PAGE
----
The traditional catwalk show is dead – and the way forward is to attract customers with new products each month, says the chairman and chief executive of Moncler.

Remo Ruffini’s comments came on Tuesday as the Italian luxury clothing group kicked off Milan Fashion Week by revealing not one, but eight new collections.

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Moncler wowed the fashion crowd while revealing the eight collections – hidden in silver-clad cavelike spaces inside a warehouse on the outskirts of Milan and draped on mannequins, hung from the ceiling, and projected on giant mirrors, rather than worn down a catwalk.

“The concept of the catwalk show doesn’t exist any more for us, it’s a new way of working from now on,” Ruffini said.

In November, Moncler said it would break with its tradition of presenting two collections a year on catwalks in Milan and Paris.

Last week, it said it would start rolling out clothes and accessories at a faster pace.

Ruffini said that the new strategy, with a collection released to the public each month, was an adaptation to the digital age, although he ruled out Moncler turning to the “see now, buy now” model – delivering clothes to shops straight after their presentation.

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“We must release new energy each month,” the Italian said. “The world has changed, people travel, they don’t buy in March and September only, like they once did.”

With a younger and fickle clientele, whose tastes change at the speed of a social media post, fashion houses are being asked to deliver more than two collections a year.

But the timing of placing products in stores is becoming an experimental battlefield, as the labels have to juggle the constant demand for novelty with the lengthy manufacturing cycles needed to make their high-end clothes and accessories.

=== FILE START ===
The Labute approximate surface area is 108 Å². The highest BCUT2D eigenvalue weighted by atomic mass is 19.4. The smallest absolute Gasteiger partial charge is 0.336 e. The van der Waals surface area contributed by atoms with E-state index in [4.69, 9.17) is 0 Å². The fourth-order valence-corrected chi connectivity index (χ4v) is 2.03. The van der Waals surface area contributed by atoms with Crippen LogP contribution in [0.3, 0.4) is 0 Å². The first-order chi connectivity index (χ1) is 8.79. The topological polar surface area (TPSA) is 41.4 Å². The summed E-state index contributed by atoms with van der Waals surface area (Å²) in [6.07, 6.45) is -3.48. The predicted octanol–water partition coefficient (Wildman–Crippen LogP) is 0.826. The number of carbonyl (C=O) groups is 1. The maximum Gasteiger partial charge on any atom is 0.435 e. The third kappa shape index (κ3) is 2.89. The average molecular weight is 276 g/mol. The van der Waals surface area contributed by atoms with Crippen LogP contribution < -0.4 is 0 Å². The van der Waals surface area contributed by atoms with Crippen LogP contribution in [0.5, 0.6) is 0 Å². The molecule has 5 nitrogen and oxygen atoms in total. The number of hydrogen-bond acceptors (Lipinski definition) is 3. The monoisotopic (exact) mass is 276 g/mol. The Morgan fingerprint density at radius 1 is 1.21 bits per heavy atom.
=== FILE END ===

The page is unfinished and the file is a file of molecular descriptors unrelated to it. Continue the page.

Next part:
Ruffini is credited for transforming the company he acquired in 2003, from its original focus as a French skiwear group, into a trendy fashion label.

He said Moncler, now headquartered in Milan, would focus not only on young and digital savvy clients – now making up a third of the luxury market – but had to “chat with different generations”.

From June 15, the brand will launch a collection approximately once a month, with clothes and accessories from its different lines available in boutiques, multi-brand stores and temporary pop-ups.

The collections vary from monastic long looks by Valentino’s Pierpaolo Piccioli, to preppy and more sporty items by Japan’s Hiroshi Fujiwara, to ruffled and layered looks from Simone Rocha.

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Under the new strategy, dubbed “Genius”, the group is working with eight different creative directors, including Piccioli, former Gucci menswear designer Sandro Mandrino and Moncler’s own artistic director Francesco Ragazzi.

Moncler will start off with the “Fragments” collection by Fujiwara.

“It’s a brave and daring project, stylistically challenging. Each designer tells a different story, perspective … it’s total creative freedom,” Piccioli said.

Ruffini did not rule out taking on new creative directors, though he suggested that the group was not planning frequent changes.

Milan Fashion Week will run until February 26, with Italy’s biggest names in fashion – such as Prada, Armani, Versace, Cavalli and Dolce & Gabbana – showcasing their products for autumn and winter 2018-19.

The six-day extravaganza will see almost 160 new collections and 64 catwalk shows.

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